I was once told all of calculus, and by extension all of mathematics, was built upon an assumption, and that should this assumption prove false, everything we know about mathematics, physics, the world as a whole would just crumble into nothingness and we would be left to flounder in a world of unknown possibilities and frightening realizations.
The truth is that was all before I became a math major and learned this is just a staple fact of axiomatic math: We make initial assumptions, build systems upon them, but acknowledge that they only hold when those foundational axioms are true. (That’s why there’s multiple geometries–such as Euclidean and hyperbolic, etc.) So the world won’t come crashing down in fire and brimstone. We just know the rules won’t always apply.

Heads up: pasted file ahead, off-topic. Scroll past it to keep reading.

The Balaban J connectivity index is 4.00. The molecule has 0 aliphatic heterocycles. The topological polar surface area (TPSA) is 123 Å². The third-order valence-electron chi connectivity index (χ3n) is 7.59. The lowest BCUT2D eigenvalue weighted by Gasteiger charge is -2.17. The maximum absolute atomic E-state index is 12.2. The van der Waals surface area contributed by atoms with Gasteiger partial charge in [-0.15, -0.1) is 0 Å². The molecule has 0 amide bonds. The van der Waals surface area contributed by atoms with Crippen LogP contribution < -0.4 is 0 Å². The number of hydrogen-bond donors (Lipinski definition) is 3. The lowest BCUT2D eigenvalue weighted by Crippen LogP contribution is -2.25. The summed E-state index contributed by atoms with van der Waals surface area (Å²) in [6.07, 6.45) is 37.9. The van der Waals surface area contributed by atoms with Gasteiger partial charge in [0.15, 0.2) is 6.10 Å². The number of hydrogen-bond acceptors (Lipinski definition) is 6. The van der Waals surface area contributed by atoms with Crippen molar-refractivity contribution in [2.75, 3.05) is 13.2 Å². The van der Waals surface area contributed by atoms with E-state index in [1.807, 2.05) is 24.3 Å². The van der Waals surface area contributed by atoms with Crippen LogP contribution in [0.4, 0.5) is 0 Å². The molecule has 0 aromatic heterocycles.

The point of any of this is not at all mathematical–but factual. Like Tolkien posited, a reader will only believe so long as the writer has sufficiently sowed a willing suspension of disbelief in the reader–the notion that, for a moment, we will ignore the rules we know in favor of the rules we wish to believe. For a brief few moments, dashing from word to word across the page, we forget that reality has bounds and for a moment become limitless.
I’ve lived my own life as both reader and writer: I’ve laid a foundation of beliefs upon basic axiomatic assumptions, and as I write these words, I fear I’m losing hold of my own willing suspension of disbelief.